Artists communicate using their art, but they don’t always do. Sometimes, artists talk with their mouths too.
If you’re an art collector or an arts enthusiast with the opportunity to interview your favorite artist, you want to ask the most creative questions you can think up.
While you should try personalizing interviews, some questions cut across all kinds of discussions, especially with artists.
As you try to devise personalized questions, we’ll help you with the general questions. Here are some creative questions to ask an artist in an interview to strike meaningful conversations.
Questions to ask an artist
1- What’s your art background? / How did you get into art?
This question helps to reveal much more than the personal details of the artist in question. In most cases, asking this question leads to a deep dive into the main inspirations for the artist’s career choice.
An artist may also highlight some of the challenges they’ve faced in their career. From the occasional free work requests to selling their artworks for ridiculous prices, artists face more challenges than the average person thinks.
An artist may also talk about their early life in response to this question and how their childhood impacted their career choice.
They can also talk about their educational background, which is often unrelated to art. If you want a deep discussion with potentially touching stories, you shouldn’t skip this question.
2- How do you price your work?
Artists don’t devise random prices for their art pieces, contrary to what most people think. Pricing artwork is a result of hours of research and analysis.
New artists may find it tasking to establish a firm price point and end up selling their artworks for much lower than the should-be price, no thanks to emotions.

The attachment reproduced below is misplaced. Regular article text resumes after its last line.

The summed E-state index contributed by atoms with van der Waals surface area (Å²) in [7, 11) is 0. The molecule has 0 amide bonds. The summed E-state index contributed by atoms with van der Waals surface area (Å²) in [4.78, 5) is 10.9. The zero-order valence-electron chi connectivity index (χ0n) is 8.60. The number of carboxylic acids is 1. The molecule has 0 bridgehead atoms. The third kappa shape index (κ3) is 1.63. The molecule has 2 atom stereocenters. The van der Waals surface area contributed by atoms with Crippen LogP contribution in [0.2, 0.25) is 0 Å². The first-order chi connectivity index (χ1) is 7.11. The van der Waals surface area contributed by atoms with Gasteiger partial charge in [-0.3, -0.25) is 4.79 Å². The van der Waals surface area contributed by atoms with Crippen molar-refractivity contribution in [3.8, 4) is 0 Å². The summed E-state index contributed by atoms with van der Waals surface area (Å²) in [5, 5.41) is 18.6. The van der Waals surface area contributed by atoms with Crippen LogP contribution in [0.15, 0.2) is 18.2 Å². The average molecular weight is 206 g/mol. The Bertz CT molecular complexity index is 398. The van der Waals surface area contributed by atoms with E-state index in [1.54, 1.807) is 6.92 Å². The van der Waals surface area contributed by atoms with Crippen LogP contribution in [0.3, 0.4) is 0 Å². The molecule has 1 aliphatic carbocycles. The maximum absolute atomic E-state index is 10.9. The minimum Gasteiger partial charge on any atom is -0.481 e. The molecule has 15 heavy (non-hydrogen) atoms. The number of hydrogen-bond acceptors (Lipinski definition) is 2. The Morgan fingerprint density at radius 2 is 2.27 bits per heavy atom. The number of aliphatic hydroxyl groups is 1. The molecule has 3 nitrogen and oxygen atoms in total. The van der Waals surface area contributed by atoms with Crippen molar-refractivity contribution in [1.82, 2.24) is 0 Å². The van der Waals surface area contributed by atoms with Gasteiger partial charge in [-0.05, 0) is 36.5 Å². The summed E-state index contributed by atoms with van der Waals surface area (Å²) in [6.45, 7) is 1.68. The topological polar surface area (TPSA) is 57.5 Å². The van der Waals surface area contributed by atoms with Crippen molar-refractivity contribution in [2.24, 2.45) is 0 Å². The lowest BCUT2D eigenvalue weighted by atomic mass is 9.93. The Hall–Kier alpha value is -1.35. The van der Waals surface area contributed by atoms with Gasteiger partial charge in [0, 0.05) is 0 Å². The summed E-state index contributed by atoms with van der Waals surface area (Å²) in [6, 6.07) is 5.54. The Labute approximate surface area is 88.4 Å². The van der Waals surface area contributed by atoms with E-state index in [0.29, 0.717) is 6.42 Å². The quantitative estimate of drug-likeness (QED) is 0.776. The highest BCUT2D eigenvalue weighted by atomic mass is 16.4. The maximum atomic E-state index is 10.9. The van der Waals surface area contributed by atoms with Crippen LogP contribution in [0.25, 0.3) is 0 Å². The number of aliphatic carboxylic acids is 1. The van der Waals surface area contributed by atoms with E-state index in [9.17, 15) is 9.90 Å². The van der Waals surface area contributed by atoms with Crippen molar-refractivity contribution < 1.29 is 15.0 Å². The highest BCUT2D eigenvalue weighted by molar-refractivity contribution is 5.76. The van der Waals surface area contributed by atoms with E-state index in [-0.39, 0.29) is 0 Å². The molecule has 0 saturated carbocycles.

However, experienced artists usually have a more unified pricing strategy and end up selling their work for significantly more than their inexperienced counterparts.
Also, you may want to ask if any factors affect the price of specific artworks. To some artists, huge oeuvres should incur higher costs, while others believe the details matter more.
Asking this question in an interview with a professional artist is probably the best way to learn how artists price their artwork and their price justifications.
3- What are your biggest motivations?
Artists work for many different reasons. The content of their artworks is also the product of many sources of inspiration.
Asking about the motivations of a particular artist or their artwork is probably the most creative question in an arts interview, and it makes you come across as an artist yourself, but with words.
Many people make their art to comment on social issues, while others create artworks to follow in the footsteps of another artist.
Many artists don’t have a single motivation. Some even struggle to determine their inspirations for art. For some, it’s just money.
While it’s unlikely that an artist will admit that the main inspiration for their work is money, always have it at the back of your mind that art will probably be nonexistent if it isn’t profitable.
4- How do you market yourself and your work?
The best artists aren’t those with the most creative artworks, but they’re those who can show others that they have the most creative artwork.
Showcasing and marketing are crucial parts of artists’ work. So, most artists will have a word or two to say about their marketing tactics.
Most artists in 2021 rely on online platforms to market their artwork. While almost impossible to see an artist with a website two decades ago, an artist without a website today isn’t really in the business.
Some artists also market their work in studios and galleries, while other enter art competitions for exposure.
Experienced artists organize their art shows and network with other artists to sell their art. There is always something new to learn about how an artist markets their artwork, and it’s almost always applicable to other professions as well.
5- What’s the role of an artist in society?
Artists have different opinions on what role their artworks play in society. While some believe that art should comment on social issues, there is a chance that the artist in question doesn’t hold that belief at all.
Your interviewee may opine that an artist should only serve as an entertainer, while others will be more fulfilled serving as a social commentator.